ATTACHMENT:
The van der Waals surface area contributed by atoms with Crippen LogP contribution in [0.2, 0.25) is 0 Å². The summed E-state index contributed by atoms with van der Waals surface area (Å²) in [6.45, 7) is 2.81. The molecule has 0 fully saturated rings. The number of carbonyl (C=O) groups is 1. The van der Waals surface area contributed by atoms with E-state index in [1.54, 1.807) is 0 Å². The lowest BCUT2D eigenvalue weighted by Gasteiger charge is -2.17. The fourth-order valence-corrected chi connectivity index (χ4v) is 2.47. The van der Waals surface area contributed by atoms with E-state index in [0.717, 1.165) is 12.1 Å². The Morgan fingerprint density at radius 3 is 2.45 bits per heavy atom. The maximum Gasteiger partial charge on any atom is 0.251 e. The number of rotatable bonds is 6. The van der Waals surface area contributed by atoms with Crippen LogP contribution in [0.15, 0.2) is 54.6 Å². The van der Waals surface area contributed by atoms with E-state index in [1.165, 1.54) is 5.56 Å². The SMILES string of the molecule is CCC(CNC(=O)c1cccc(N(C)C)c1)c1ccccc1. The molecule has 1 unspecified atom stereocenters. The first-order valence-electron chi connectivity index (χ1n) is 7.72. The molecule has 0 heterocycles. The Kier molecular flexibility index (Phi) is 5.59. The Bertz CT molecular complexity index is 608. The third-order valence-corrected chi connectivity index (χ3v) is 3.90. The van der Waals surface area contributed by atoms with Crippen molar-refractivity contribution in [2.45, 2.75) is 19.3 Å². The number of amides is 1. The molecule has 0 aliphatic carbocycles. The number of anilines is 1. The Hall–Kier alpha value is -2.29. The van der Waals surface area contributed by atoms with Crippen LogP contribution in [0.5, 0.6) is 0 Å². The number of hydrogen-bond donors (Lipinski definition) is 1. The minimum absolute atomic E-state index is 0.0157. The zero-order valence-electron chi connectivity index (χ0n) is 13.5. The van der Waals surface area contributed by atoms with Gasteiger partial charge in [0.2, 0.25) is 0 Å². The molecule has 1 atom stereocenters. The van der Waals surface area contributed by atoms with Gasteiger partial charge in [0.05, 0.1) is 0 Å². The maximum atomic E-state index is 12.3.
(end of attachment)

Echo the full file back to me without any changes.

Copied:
The van der Waals surface area contributed by atoms with Crippen LogP contribution in [0.2, 0.25) is 0 Å². The summed E-state index contributed by atoms with van der Waals surface area (Å²) in [6.45, 7) is 2.81. The molecule has 0 fully saturated rings. The number of carbonyl (C=O) groups is 1. The van der Waals surface area contributed by atoms with E-state index in [1.54, 1.807) is 0 Å². The lowest BCUT2D eigenvalue weighted by Gasteiger charge is -2.17. The fourth-order valence-corrected chi connectivity index (χ4v) is 2.47. The van der Waals surface area contributed by atoms with E-state index in [0.717, 1.165) is 12.1 Å². The Morgan fingerprint density at radius 3 is 2.45 bits per heavy atom. The maximum Gasteiger partial charge on any atom is 0.251 e. The number of rotatable bonds is 6. The van der Waals surface area contributed by atoms with Crippen LogP contribution in [0.15, 0.2) is 54.6 Å². The van der Waals surface area contributed by atoms with E-state index in [1.165, 1.54) is 5.56 Å². The SMILES string of the molecule is CCC(CNC(=O)c1cccc(N(C)C)c1)c1ccccc1. The molecule has 1 unspecified atom stereocenters. The first-order valence-electron chi connectivity index (χ1n) is 7.72. The molecule has 0 heterocycles. The Kier molecular flexibility index (Phi) is 5.59. The Bertz CT molecular complexity index is 608. The third-order valence-corrected chi connectivity index (χ3v) is 3.90. The van der Waals surface area contributed by atoms with Crippen molar-refractivity contribution in [2.45, 2.75) is 19.3 Å². The number of amides is 1. The molecule has 0 aliphatic carbocycles. The number of anilines is 1. The Hall–Kier alpha value is -2.29. The van der Waals surface area contributed by atoms with Crippen LogP contribution in [0.5, 0.6) is 0 Å². The number of hydrogen-bond donors (Lipinski definition) is 1. The minimum absolute atomic E-state index is 0.0157. The zero-order valence-electron chi connectivity index (χ0n) is 13.5. The van der Waals surface area contributed by atoms with Gasteiger partial charge in [0.2, 0.25) is 0 Å². The molecule has 1 atom stereocenters. The van der Waals surface area contributed by atoms with Gasteiger partial charge in [0.05, 0.1) is 0 Å². The maximum atomic E-state index is 12.3.